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neighboring municipalities and local communities by organizing

meetings and speaking for the small municipalities when they

need to communicate with the county. When the big cities

successfully obtain grants from the federal government, they

usually serve as the funding-administrator for all other

municipalities in that area and distribute the funds based on the

needs or training in each municipality.

Sharing information and intelligence is another reason why

local governments collaborate with each other. Understanding

each other’s positions and making sure that everyone stays on

the same page are critical to the success of collaboration and EM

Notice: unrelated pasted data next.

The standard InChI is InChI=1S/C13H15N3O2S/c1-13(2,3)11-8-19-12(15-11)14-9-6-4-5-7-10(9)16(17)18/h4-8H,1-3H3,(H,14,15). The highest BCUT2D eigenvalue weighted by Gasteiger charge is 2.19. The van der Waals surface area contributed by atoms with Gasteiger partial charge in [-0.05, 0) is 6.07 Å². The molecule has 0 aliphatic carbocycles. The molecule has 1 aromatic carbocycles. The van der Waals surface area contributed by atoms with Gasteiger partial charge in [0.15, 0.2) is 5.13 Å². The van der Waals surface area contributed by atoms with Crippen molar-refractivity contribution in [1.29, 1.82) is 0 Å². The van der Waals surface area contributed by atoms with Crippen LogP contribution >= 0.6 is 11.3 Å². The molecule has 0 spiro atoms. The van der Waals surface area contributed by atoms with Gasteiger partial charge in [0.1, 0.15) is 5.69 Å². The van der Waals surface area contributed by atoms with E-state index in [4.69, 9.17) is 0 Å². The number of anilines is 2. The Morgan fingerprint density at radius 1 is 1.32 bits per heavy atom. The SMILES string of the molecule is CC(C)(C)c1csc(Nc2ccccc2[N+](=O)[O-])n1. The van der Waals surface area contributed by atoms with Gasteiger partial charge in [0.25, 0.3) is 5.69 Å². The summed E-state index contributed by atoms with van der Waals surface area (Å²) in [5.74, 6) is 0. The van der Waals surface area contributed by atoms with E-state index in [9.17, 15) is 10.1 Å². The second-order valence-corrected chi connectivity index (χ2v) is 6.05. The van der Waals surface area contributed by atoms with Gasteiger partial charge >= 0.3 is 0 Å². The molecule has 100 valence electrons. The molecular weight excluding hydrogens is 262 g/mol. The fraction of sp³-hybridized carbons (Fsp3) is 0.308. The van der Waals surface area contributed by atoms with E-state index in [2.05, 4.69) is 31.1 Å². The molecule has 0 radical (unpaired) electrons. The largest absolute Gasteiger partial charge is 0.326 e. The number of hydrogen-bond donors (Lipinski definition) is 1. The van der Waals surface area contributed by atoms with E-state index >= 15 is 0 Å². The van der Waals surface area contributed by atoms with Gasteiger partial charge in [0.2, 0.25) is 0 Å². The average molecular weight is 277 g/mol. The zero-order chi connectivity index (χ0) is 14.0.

itself (ID5 & ID14).

Finally, many local EM directors indicate that they

collaborate with neighboring counties or municipalities because

of shared commonalities and similar risks. Put differently, for

local governments, community attributes seriously influence

who they should collaborate with. A county EM director stated

the following:

So I collaborate horizontally with my partner which is

south of me because we share a lot of emergency

management commonalities. When it comes to an

emergency, we’re going to deal with urban fire

issues, . . . or Hazmat issues. (ID12)

C. Activities and Rationales for Horizontal-

Intersectoral Collaboration

In the horizontal context, local governments not only

collaborate with other local governments but also work closely

with private companies and local businesses. For example, when

an Emergency Operation Center (EOC) is activated,

representatives from utility companies, telecom companies,

infrastructure providers, and local chambers of commerce or

economic development councils are seated on the EOC to